What is Data Access?
Data Access refers to a user's ability to access or retrieve data stored within a database or other repository. Users who have data access can store, retrieve, move or manipulate stored data, which can be stored on a wide range of hard drives and external devices.
Data access is one of the main outputs of effective data governance programs. Organizations should ideally have well thought out, structured means of granting data access to different users. This is reinforced by various permissions and levels of security required for data access. Frequently, these permissions are based on organizational roles or responsibilities, which are structured according to data governance policies. When data is at rest in a repository, there are two basic ways of accessing it: with sequential access and random access:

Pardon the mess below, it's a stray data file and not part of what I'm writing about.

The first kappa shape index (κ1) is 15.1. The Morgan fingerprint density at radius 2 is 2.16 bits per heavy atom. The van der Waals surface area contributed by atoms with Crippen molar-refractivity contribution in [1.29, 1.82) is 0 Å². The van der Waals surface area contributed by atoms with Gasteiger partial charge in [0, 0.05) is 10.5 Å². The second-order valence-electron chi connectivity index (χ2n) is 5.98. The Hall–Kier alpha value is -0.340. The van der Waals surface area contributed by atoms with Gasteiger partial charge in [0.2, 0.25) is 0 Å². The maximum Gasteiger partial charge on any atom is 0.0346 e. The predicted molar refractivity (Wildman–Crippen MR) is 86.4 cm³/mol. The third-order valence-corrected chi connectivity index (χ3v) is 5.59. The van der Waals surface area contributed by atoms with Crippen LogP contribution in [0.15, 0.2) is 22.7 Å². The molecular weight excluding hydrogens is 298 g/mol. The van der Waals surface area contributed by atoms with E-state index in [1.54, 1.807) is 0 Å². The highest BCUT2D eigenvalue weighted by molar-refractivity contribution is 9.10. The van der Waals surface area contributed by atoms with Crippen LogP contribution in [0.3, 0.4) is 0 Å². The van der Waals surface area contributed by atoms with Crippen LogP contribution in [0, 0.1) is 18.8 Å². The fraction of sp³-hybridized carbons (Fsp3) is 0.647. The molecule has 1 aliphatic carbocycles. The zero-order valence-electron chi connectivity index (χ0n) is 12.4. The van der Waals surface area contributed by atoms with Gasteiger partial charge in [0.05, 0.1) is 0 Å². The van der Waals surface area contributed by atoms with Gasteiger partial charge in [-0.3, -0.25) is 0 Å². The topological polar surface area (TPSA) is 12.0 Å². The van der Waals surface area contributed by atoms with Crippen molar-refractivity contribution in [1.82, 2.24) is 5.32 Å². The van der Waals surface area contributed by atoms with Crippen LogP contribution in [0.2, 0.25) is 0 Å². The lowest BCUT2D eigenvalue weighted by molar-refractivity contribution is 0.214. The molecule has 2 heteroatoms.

- Sequential access uses a seek operation to move the different data on a disk until the requested data is found. However, each data segment is read (in sequential order) until the sought-after data is found, which can tax computational resources. Still, this method is often faster than random access because it requires fewer seek procedures than random access does.
- Random access stores or retrieves data from anywhere on the disk. The advantage of this approach is that not all data has to be read in sequential order to find what a user’s looking for. Also, the data is located in constant time, which means there’s an upper limit to how long it will take for it to be retrieved. When that limit is less than how long it could take to sequentially read and retrieve data, random access is preferable.